Slowly I began to push open the door.
Since I finaled in a national fiction writer's contest and then acquired an agent, my writing career has expanded and the closet has grown cramped. I know I can't wait until my book is on the shelf at Barnes & Noble before I start telling people I'm an author. But at what point do I share the news that I'm a writer seriously pursuing publication?
I can't hide in the closet forever, especially because I've learned how important marketing is for new authors. I would have to learn to promote myself and my books at some point. Why not start now?
So. . . I told my hair stylist of eight years. She combed her fingers through my hair and asked how much I wanted cut. And that's when I sprang out of the closet. I needed a fresh cut for the photo shoot I was having, because I'd finaled in a writer's conference and needed to send them a picture. After a moment of silence, she said, "I didn't know you were a writer. Why didn't you ever tell me?" Along with my guilt came her embarrassing questions about what I was writing and when I'd be published.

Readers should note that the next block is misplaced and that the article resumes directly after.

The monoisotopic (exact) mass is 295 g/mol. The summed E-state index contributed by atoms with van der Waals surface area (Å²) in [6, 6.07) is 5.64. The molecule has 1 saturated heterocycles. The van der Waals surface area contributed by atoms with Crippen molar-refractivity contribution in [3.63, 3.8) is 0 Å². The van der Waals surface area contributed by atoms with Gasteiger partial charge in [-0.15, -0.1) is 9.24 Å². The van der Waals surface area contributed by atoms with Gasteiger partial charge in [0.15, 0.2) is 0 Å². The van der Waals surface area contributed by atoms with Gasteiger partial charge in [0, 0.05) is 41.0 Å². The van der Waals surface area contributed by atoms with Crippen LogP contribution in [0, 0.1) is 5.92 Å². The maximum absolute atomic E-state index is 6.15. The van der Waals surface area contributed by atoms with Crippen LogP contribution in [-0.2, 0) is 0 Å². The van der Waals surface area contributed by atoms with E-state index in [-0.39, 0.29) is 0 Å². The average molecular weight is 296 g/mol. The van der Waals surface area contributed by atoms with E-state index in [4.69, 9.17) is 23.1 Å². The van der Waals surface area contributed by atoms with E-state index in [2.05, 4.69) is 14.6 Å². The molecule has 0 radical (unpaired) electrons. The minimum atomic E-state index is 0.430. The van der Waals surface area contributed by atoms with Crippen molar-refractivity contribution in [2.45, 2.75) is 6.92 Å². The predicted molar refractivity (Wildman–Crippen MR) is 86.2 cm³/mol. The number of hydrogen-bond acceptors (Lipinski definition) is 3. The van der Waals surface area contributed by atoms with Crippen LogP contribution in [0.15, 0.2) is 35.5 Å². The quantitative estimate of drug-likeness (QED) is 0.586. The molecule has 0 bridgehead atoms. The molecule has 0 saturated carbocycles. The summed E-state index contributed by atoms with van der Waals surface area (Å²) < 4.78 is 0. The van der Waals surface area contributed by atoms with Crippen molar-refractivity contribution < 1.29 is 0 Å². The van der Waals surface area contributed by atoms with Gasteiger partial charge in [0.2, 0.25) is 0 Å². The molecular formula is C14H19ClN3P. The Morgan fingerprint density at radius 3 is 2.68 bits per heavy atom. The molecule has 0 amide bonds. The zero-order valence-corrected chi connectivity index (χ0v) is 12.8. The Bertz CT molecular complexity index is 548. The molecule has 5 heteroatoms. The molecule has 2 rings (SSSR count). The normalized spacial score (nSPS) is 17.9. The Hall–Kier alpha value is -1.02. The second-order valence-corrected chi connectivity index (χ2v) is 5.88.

Then. . . I told my photographer friend. Of course I had to let her know why I wanted a photo shoot. After all, I not only needed a picture for the contest but also for the book proposal my agent was sending to a publishing house.
And next. . . I had to tell a couple of girlfriends why I couldn't join them for a family barbecue. Because that was the weekend right before my book proposal deadline and surely they knew I'd be working day and night until I had it ready for my agent.
The closet door opened wider and wider and wider. With each situation, I'd wipe the perspiration from my forehead, unstick my tongue from the roof of my mouth, and straighten my shoulders for the next encounter.
Yes, it's been incredibly awkward at times. And yes, I've fumbled over my explanations of what I'm doing and why. I've battled the guilt of hiding an important part of myself from those who could have supported me. And I've fought the frustration of well-meaning people not understanding how difficult the writing journey really is.
For better or worse, the closet door is all the way open. I've stepped out. And I can't go back in, ever again.
But, strangely I'm breathing the fresh air of freedom--the freedom to express who I really am. I have more room to stretch my arms and legs and move with the confidence that I am a writer.
What reactions from others did you experience when you opened the closet and stepped out? And if you haven't opened the door yet, what reaction do you dread the most?